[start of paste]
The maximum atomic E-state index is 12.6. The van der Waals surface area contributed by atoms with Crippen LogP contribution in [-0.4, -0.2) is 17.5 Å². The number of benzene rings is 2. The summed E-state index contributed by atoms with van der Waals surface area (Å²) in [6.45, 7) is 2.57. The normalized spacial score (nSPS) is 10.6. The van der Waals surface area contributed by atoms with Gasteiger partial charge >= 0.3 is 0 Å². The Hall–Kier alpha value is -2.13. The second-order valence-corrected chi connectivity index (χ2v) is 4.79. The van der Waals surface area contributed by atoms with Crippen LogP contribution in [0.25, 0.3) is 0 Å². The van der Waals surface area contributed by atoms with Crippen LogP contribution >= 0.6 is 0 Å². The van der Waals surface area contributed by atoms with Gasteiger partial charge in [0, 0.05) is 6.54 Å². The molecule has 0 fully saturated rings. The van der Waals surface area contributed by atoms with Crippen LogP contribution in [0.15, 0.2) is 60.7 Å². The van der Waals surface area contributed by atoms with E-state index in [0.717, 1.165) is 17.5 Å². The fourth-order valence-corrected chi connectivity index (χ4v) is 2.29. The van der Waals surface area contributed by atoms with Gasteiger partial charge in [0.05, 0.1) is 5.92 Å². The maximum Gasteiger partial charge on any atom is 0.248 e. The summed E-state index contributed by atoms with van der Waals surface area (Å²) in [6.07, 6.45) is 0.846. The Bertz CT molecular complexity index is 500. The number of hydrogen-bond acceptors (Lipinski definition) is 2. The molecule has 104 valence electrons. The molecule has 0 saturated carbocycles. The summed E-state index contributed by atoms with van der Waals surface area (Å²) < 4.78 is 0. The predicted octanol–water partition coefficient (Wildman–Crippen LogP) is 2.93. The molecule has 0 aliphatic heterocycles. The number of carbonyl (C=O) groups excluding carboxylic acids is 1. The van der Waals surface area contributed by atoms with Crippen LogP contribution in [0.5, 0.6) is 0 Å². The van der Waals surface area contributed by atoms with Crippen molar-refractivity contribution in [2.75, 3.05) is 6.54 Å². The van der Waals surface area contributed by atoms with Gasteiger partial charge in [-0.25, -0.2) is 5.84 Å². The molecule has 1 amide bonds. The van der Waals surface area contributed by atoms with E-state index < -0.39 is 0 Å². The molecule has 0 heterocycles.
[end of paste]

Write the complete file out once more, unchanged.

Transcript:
The maximum atomic E-state index is 12.6. The van der Waals surface area contributed by atoms with Crippen LogP contribution in [-0.4, -0.2) is 17.5 Å². The number of benzene rings is 2. The summed E-state index contributed by atoms with van der Waals surface area (Å²) in [6.45, 7) is 2.57. The normalized spacial score (nSPS) is 10.6. The van der Waals surface area contributed by atoms with Gasteiger partial charge >= 0.3 is 0 Å². The Hall–Kier alpha value is -2.13. The second-order valence-corrected chi connectivity index (χ2v) is 4.79. The van der Waals surface area contributed by atoms with Crippen LogP contribution in [0.25, 0.3) is 0 Å². The van der Waals surface area contributed by atoms with Crippen LogP contribution >= 0.6 is 0 Å². The van der Waals surface area contributed by atoms with Gasteiger partial charge in [0, 0.05) is 6.54 Å². The molecule has 0 fully saturated rings. The van der Waals surface area contributed by atoms with Crippen LogP contribution in [0.15, 0.2) is 60.7 Å². The van der Waals surface area contributed by atoms with E-state index in [0.717, 1.165) is 17.5 Å². The fourth-order valence-corrected chi connectivity index (χ4v) is 2.29. The van der Waals surface area contributed by atoms with Gasteiger partial charge in [0.05, 0.1) is 5.92 Å². The maximum Gasteiger partial charge on any atom is 0.248 e. The summed E-state index contributed by atoms with van der Waals surface area (Å²) in [6.07, 6.45) is 0.846. The Bertz CT molecular complexity index is 500. The number of hydrogen-bond acceptors (Lipinski definition) is 2. The molecule has 104 valence electrons. The molecule has 0 saturated carbocycles. The summed E-state index contributed by atoms with van der Waals surface area (Å²) < 4.78 is 0. The predicted octanol–water partition coefficient (Wildman–Crippen LogP) is 2.93. The molecule has 0 aliphatic heterocycles. The number of carbonyl (C=O) groups excluding carboxylic acids is 1. The van der Waals surface area contributed by atoms with Crippen LogP contribution in [0.5, 0.6) is 0 Å². The van der Waals surface area contributed by atoms with Crippen molar-refractivity contribution in [2.75, 3.05) is 6.54 Å². The van der Waals surface area contributed by atoms with Gasteiger partial charge in [-0.25, -0.2) is 5.84 Å². The molecule has 1 amide bonds. The van der Waals surface area contributed by atoms with E-state index < -0.39 is 0 Å². The molecule has 0 heterocycles.